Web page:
February 9, 2017 was not one of Hu’s better days. Unbeknownst to him, family planning authorities in his home county in Yunnan, a province in southwestern China, had learned that he was the father of four children – three by one wife and one by his second, after a divorce.

When he returned to celebrate the Lunar New Year, they swooped. He was at a party at a friend’s home when several officials dragged him away, accused him of violating the two-child policy, and forced him to have a vasectomy.

“The family planning officials said I had disturbed their normal work and told me, ‘You must agree with us today, since you’re here,’” he told the English-language magazine Sixth Tone. “If I didn’t agree, they said, they would detain me and my wife for 15 days, then force me to get a vasectomy upon my release.”

Five years on, Mr Hu must feel a bit indignant. Because nowadays the fashion amongst China’s family planners is to refuse to give men vasectomies. They appear to be panicking over China’s plummeting birth rate and declining population growth .

The China bureau chief of the Washington Post, Lily Kuo, reports that hospitals are refusing to do the operation. There is no official ban, but suddenly the procedure is no longer available. According to official figures, the number of vasectomies performed nationwide fell from 149,432 in 2015 to 4,742 in 2019.

Twelve public hospitals contacted by The Washington Post, including facilities in Shanghai, Beijing and Guangzhou, said they no longer offered the procedure. Six hospitals said they still perform the surgery, but one said it was no longer available to unmarried men.  

“Couples and single men who sought the procedure said doctors and hospital staff refused, telling them they would regret the decision later. Some asked for documentary proof of marriage and evidence that couples had already had children before going ahead with the surgery.”

In May last year China announced that couples could have up to three children. But this does not appear to have sparked a baby boom. In fact, the birth rate continues to fall inexorably.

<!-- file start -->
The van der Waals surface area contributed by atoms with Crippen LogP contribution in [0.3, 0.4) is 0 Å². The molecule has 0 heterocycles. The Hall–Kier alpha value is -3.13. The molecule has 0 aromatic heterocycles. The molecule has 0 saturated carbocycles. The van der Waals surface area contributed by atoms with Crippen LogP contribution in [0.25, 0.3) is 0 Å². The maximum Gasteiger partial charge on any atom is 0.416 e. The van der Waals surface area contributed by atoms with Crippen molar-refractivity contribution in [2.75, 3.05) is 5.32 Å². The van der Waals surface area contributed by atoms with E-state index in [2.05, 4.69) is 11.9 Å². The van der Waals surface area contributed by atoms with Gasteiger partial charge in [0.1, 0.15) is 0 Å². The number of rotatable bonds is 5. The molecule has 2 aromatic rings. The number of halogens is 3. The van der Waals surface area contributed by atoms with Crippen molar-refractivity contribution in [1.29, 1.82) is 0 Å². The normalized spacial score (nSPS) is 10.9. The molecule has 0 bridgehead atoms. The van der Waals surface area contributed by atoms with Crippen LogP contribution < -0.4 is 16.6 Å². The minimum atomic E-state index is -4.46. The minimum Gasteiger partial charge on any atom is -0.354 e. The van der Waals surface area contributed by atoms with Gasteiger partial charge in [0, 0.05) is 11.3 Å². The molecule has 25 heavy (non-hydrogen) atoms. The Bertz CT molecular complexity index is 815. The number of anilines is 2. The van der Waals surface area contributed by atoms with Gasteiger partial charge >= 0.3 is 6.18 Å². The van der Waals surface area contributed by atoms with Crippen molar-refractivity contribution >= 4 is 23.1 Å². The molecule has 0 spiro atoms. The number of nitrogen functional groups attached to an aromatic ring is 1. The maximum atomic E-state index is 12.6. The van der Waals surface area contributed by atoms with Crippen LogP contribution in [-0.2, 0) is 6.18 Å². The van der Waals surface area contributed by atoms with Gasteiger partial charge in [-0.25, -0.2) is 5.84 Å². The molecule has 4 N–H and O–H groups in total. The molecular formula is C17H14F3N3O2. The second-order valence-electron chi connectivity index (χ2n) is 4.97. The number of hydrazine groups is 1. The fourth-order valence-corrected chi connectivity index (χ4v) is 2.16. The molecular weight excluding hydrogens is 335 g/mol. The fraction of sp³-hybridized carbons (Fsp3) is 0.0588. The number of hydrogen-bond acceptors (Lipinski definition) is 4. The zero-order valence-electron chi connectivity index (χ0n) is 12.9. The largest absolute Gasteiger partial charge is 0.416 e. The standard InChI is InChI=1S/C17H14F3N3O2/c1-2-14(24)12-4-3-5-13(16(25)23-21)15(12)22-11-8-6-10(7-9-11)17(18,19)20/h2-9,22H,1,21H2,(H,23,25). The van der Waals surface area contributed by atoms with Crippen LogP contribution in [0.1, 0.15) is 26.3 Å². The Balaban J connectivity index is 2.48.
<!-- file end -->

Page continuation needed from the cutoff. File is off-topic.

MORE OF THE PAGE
And, according to The Washington Post, the announcement has actually panicked some couples who do not want children. They fear that the government might restrict access to abortions and contraceptives after its overnight conversion to pro-natalism.

Zhou Muyun, a 23-year-old from Guangzhou, and his girlfriend are living together but do not want children. “The more I learn about vasectomies, the surer I feel about my decision. We want to have sex, not children,” he told The Washington Post. But he was turned down by two hospitals. Doctors told him that he was too young and would regret his decision.

So what comes next? If young couples decide to have only one child, or refuse to have any at all, what will China’s government do? Family planners have decades of experience in forcing men and women not to have children. Will they force them to have children?

There are historical precedents. In early mediaeval China, to encourage population growth, the authorities actively encouraged early marriages and tried to simplify wedding ceremonies. One historian records recommendations made by an official named Zhou Lang to the Emperor Xiaowu (430-464):

He urged the government to reinforce laws that forbade infanticide and encouraged early marriage. He proposed that if girls were not married at the age of fifteen sui [years], their parents should be punished. He also suggested that betrothal gift expenses be curtailed and marriage rites be simplified. Finally he recommended that legal actions be brought against those who put off marriages for whatever reason. “

Harsh and oppressive? Yes. Unbelievable in modern China? Given the current government’s track record in family planning, no. Not at all.

The rest of the world will be watching. Countries from Japan to Iran to Estonia are desperately trying to boost their birth rates — without success. If China’s coercive pro-natalist policies work, other governments might be tempted to copy them.

Michael Cook

Michael Cook is the editor of MercatorNet. He lives in Sydney, Australia.